This time – in this election – it’s time for fundamental change in Washington. To make that change, we need to draw on a spirit that is deeply embedded in the Jewish tradition – a view that says we all have a responsibility to do our part to repair this world; that we can take care of one another and build strong communities grounded in faith and family; that repairing the world is a task that each of us takes up every day. That is how we are going to meet the challenges we face.
This really is a defining moment in history. It’s a time when the size of our challenges is eclipsed only by the opportunities before us if – and only if – we finally put an end to the division and distraction in our politics. We can make health care affordable for all Americans. We can have an energy policy that creates jobs, saves our planet, and stops sending billions of dollars to dictators. We can rebuild our schools and renew our stake in each other’s success. We can do this.
We can also end this war in Iraq responsibly so that we can focus on the common threats of the 21st century – terrorism and nuclear weapons; a genocide in Darfur and deadly disease; poverty and hopelessness around the world. And we can work for lasting peace and security for our ally, Israel. We can do this. But only if we come together behind a common purpose.
Now I know that many of you who share this belief were upset by the comments of my former pastor. I want to be clear that not only do I absolutely reject the anti-American statements of my former pastor – I reject the anti-Israel statements as well. That is why, in my speech here in Philadelphia, I condemned the point of view that sees the “conflicts in the Middle East as rooted primarily in the actions of stalwart allies like Israel, instead of emanating from the perverse and hateful ideologies of radical Islam.”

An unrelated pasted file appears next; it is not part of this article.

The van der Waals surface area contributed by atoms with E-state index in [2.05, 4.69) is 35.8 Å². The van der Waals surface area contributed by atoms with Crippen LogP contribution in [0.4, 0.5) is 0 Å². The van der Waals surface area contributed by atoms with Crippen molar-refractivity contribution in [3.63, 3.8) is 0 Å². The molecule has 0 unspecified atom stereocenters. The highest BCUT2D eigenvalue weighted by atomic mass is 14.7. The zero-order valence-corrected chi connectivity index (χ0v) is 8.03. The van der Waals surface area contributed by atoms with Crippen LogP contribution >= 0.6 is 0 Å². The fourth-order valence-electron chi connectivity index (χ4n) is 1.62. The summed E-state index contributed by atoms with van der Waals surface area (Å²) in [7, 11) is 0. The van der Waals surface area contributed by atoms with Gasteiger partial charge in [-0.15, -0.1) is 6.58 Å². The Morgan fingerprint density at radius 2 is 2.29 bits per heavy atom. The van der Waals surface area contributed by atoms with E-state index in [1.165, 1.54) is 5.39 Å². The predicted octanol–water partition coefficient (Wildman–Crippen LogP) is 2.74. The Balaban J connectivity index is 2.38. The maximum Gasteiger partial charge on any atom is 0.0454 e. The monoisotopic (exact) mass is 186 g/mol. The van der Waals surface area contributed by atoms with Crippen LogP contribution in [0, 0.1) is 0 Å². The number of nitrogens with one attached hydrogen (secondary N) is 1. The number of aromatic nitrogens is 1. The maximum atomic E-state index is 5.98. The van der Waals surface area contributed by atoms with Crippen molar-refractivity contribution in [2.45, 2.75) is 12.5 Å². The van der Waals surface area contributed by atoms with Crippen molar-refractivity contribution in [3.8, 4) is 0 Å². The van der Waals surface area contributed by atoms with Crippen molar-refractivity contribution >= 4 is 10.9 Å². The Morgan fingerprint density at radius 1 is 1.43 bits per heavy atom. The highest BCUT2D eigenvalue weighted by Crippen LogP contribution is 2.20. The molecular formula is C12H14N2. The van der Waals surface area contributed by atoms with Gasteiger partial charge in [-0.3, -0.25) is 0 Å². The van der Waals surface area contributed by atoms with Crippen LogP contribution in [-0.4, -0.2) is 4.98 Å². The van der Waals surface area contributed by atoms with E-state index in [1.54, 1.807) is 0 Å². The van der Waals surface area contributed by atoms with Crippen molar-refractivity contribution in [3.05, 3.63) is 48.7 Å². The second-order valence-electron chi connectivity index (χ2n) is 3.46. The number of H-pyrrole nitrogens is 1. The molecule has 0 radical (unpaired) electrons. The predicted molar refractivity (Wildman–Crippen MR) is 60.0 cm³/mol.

The relationship between the United States and Israel is rooted in shared interests, shared values, and deep friendship among our people. It is supported by a strong, bipartisan consensus that I have been proud to be a part of, and a broad majority of the American people. And when I am in the White House, I will bring with me an unshakeable commitment to Israel’s security, and to the friendship between our countries.
Two years ago, I travelled to Israel and the experience made a powerful impression on me. I have long understood Israel’s great dilemma – its need for security in a difficult neighborhood, and its quest for peace with its neighbors. But there is no substitute for meeting the people of Israel; seeing the terrain; and experiencing the powerful contrasts of a beautiful, holy land that faces a constant threat of deadly violence. The people of Israel show their courage and commitment to democracy every day that they board a bus, or kiss their children goodbye.
I know how much Israelis crave peace. I know that Prime Minister Olmert was elected with a mandate to pursue it. And I pledge to make every effort to help Israel achieve that peace. I will support Israel’s security; strengthen Palestinian partners who support that vision; and personally work for two states that can live side by side in peace and security – with Israel’s status as a Jewish state ensured, so that Israelis and Palestinians can pursue their dreams.